Wednesday, September 30, 2015

Fun with Sedimentary Colors

Tuesday September 29 2015

Fun trying new color technique.

I love heading in a new direction once in a while. Several years ago I struggled with coming up with muddy colors in watercolors. I found much of the problem was found in using what is called sedimentary and opaque colors.

My limited understanding of opaque colors is some colors are not transparent or do not allowing light to pass through. When I apply a glaze of one color over another instead of allowing the two colors to reflect a third color it only dulled it. A example would be, a glaze of a transparent yellow over a blue and would then see green.

Needless to say I became familiar with transparent colors and was having lot of fun. Then on a YouTube video they were using a very limited pallet of opaque colors. So now what to do, for this artist was suggesting I use the taboo opaque color. Here's where I found the fun begins. If we are willing to risk failure to jump into a unknown area we always grow. For heaven sake what have I to lose, its only a small piece of watercolor paper and of course risking failure. Oh come on just risk it all and have fun.

The colors that were suggested was Cad Lemon, Cad Red Light, Cobalt Blue, Burnt Sienna, Burnt Umber. Here is something else interesting, several of these colors are also what is called sedimentary. Webster says it means formed by the deposition of sediment, as in certain rocks. For us it simply means some of the minerals used to form certain colors  like Ultramarine Blue or Cobalt Blue contain very, very fine sediment.

Now is this good or bad? I would suggest some things can be both good and bad. It really comes down to using this understanding to your advantage. This little painting to the left was done in a very wet on wet method, meaning the paper was very wet as I painted.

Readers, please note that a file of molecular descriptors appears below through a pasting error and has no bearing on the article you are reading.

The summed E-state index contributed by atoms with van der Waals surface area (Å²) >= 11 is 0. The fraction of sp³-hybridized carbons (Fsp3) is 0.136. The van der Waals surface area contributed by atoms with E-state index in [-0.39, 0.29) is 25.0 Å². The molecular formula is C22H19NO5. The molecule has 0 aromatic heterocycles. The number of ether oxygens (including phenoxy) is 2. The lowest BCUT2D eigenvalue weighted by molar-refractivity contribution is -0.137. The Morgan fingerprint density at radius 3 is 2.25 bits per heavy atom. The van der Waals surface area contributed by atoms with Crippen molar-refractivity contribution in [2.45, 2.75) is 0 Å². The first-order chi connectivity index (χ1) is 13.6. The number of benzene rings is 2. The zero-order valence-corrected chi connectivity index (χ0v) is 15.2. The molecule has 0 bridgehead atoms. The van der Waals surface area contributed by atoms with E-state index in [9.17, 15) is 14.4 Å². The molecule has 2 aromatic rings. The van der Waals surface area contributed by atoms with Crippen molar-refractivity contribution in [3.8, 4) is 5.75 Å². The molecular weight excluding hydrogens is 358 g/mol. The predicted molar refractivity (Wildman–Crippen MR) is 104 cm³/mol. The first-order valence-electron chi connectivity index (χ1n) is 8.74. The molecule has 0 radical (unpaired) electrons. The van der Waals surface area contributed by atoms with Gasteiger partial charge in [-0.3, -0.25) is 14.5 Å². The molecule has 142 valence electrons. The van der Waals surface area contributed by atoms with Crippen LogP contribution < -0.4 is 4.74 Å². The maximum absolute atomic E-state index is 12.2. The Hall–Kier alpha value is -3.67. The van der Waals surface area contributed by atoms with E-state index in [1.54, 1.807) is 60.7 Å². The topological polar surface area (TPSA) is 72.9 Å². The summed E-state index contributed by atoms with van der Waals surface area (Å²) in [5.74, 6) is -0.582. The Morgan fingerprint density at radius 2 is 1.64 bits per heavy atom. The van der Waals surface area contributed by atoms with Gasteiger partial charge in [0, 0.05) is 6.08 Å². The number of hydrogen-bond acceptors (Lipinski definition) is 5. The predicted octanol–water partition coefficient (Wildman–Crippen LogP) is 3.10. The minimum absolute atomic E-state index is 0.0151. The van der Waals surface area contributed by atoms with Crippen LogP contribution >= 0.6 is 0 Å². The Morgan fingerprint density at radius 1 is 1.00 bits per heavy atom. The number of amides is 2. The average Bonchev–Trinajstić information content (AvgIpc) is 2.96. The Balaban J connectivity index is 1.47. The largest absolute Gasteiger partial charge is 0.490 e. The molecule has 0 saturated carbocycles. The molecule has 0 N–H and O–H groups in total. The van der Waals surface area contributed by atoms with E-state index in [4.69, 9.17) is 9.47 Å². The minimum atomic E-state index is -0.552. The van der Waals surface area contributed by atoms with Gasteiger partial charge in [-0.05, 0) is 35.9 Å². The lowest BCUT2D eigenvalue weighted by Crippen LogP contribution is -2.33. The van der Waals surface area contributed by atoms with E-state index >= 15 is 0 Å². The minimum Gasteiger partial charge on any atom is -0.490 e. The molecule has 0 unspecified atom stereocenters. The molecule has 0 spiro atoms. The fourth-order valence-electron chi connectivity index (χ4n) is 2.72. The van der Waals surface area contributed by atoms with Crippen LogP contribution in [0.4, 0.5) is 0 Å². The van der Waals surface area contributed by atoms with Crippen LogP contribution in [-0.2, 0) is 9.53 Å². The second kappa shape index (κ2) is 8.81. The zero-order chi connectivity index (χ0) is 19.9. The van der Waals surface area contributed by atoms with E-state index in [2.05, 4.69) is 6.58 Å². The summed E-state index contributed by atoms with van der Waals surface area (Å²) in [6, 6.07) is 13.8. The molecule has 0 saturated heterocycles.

Keeping in mind that these are not transparent colors I starting with Cad Lemon at the horizon line and then moving to Cad Red Light. This was done very carefully as I allowed these  colors to mix on the paper. The real test was adding Cobalt Blue. If the two are worked one over the other you will begin to get a muddy look. Even worse if the blue mixed with the yellow you will get green and that would not be very realist for a sky color. But if the red and blue are allowed to gently flow into each other it works well. The fact that these are sedimentary colors meant they left a  very slight grainy look. I liked it. I had copied the lady's piece doing the video to get the feel of using new colors before I went out on my own. It was just a small card size. I often experiment with very small size canvas. It doesn't feel as intimidating so how. 

This was so much fun I decided to use the same colors again but in a different landscape. To get some darker blues I had to introduce Indigo blue. 

Fun, just plan fun is all I can say. 

My last thought on this is to say that God said we were created in his image and this might mean his powerful ability to create is found in his created humans. Why do some of use just have real fun creating? I don't know. Actually I'm not sure what I do is creating as much as I'm trying to put Gods creation on paper as it just plain WOW's me and add the emotion that comes to my mind as I observe his creation. So be WOW with the beauty around you and remember that all creation lives to testily to its creator. 

Until Next Time
Cloud Watcher

Katheen Jones

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